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Turkish group behind flotilla is hero in Gaza

As the IHH has shot to attention, so have Israeli accusations it supports terrorism.

GAZA CITY, Gaza Strip - The Turkish group that bankrolled the aid flotilla raided by Israel says it has big plans for Gaza, and its bearded 50-year-old leader has assumed hero status in the impoverished Palestinian territory.

Mehmet Kaya, who says his group plans to spend $25 million on housing, medical care, and education, has been treated like a star wherever he goes since Monday's deadly raid. Gazans young and old gather to shake his hand, and he enjoys ready access to leaders of the territory's ruling Islamic group Hamas.

"The Arab countries that are a part of us haven't done what Turkey did," said Jihan Balousha, 30, who brought her five children to meet Kaya on Wednesday at Gaza's dilapidated port.

It's all part of Turkey's muscular push into the blockaded Gaza Strip and its growing ambition to be an influential player in the Middle East.

But as Kaya's group, known by its Turkish acronym, IHH, has shot to attention, so have Israeli accusations that it supports terrorism. Israel has been trying to defuse widespread international anger over the sea raid, arguing that its troops had come under premeditated attack and fired in self-defense.

'Close ties'

"The IHH is . . . known as a group implicated in terrorist operations," Israeli Foreign Ministry spokesman Yigal Palmor said. "Their close ties with Hamas are an avowed policy of this group."

The IHH's website shows its founder warmly embracing Hamas' exiled leader, Khaled Mashaal, in Syria. Most Western countries classify Hamas, which has killed hundreds of Israelis in suicide bombings and other attacks, as a terrorist group.

The Turkish activists vehemently deny that they support terrorism, saying they are strictly involved in humanitarian efforts and have to deal with Hamas, since it is the authority in Gaza.

"We have found that the support, when it goes through the Hamas government . . . it goes to the people," said Kaya, the Gaza representative for the IHH, whose name in English means Foundation for Human Rights and Freedoms and Humanitarian Relief.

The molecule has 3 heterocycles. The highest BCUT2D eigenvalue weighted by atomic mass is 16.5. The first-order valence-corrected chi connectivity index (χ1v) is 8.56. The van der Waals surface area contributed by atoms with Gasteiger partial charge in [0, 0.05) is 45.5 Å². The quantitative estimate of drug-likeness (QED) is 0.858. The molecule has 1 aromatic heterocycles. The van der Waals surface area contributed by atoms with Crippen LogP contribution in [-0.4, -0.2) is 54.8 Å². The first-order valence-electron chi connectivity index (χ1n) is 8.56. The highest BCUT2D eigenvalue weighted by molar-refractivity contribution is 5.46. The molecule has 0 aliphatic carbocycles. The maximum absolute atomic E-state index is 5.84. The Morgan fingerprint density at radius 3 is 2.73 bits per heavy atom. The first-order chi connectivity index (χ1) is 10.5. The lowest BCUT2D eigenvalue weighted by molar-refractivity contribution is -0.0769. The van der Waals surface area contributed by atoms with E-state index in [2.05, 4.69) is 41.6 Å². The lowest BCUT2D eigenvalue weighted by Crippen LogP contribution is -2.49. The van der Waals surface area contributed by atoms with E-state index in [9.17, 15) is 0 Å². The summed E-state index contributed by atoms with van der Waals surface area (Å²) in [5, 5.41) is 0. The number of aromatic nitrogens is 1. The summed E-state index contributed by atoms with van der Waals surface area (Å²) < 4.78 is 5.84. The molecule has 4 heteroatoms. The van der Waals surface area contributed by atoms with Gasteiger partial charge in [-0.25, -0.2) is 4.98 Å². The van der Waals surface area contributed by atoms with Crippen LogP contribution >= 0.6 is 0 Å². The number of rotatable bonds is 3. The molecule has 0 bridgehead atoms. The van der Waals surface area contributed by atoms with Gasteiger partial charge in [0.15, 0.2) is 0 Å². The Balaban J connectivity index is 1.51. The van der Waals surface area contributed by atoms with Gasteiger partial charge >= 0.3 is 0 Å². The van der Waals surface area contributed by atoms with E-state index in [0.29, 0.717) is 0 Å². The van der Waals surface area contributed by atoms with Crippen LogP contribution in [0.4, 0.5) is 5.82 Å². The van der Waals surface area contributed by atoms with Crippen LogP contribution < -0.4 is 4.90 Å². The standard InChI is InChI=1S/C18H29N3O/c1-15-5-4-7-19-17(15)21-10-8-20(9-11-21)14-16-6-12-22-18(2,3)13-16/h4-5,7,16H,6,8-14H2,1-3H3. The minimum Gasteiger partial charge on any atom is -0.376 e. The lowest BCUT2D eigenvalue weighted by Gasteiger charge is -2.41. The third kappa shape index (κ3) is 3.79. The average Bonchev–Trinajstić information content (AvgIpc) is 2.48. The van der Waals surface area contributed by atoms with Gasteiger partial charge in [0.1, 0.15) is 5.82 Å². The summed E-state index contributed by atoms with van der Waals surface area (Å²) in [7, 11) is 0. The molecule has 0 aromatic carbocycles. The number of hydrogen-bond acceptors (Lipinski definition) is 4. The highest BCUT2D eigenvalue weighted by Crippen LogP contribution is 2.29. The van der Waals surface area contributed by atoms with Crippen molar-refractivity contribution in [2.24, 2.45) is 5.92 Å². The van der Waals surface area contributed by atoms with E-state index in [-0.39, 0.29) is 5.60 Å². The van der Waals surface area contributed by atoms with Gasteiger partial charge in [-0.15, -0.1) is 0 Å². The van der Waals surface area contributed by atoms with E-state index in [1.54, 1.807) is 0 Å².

Seen as a kind of unofficial ambassador to Gaza, Kaya symbolizes Turkey's dramatic shift toward Hamas' key patrons Iran and Syria, at the expense of its traditional alliance with Israel.

Ties had been warming gradually, but the raid pushed the fledgling partnership out into the open as Turkish Prime Minister Recep Tayyip Erdogan railed against Israel, accusing it of committing a "massacre" on the high seas.

Israeli-Turkish ties had already shown signs of strains. Erdogan was an outspoken critic of Israel's war in Gaza last year and, in one high-profile incident, stormed off a stage he was sharing with Israeli President Shimon Peres at Davos, Switzerland, in the days after the war.

Israelis rebuffed

Turkey's government unofficially sponsored the flotilla, which was transporting 10,000 tons of aid and hundreds of activists. In the weeks before the operation, Israeli officials repeatedly urged Turkey to call off the flotilla - a request that was rebuffed in Ankara.

The IHH insists it has no ties to Turkey's Islamic-leaning government, though its top fund-raisers are believed to be among Erdogan's core support group, the country's wealthy merchant class.

The IHH is renovating Gaza's port, funding a Turkish-Palestinian school, and plans to build a hospital and apartments for Gazans made homeless during the war with Israel. It also supports 9,000 families with money and food parcels, Kaya said.

Israel imposed the blockade after Hamas seized power in Gaza and stepped up rocket fire into Israel.


The United Nations, which was to lead reconstruction efforts after the Gaza war ended, has been paralyzed because Israel does not allow in building materials. Groups like the IHH have filled the void because they can use black-market goods and - unlike the international agencies - are under no obligation to stay away from Hamas.

Israel's Shin Bet security service says the IHH is a major player in raising funds for Hamas. And Reuven Erlich, head of the Intelligence and Terrorism Information Center, an Israeli think tank with close ties to Israel's Defense Ministry, said the group "in the past provided at least logistical support to Islamic jihad organizations," including funds and arms.

Despite such assertions, the IHH, unlike Hamas, is not among about 45 groups listed by the U.S. State Department as terror organizations.

IHH board member Omer Faruk Korkmaz said Wednesday that his group was strictly involved in delivering aid. He said, "We don't approve of the actions of any terrorist organization in the world."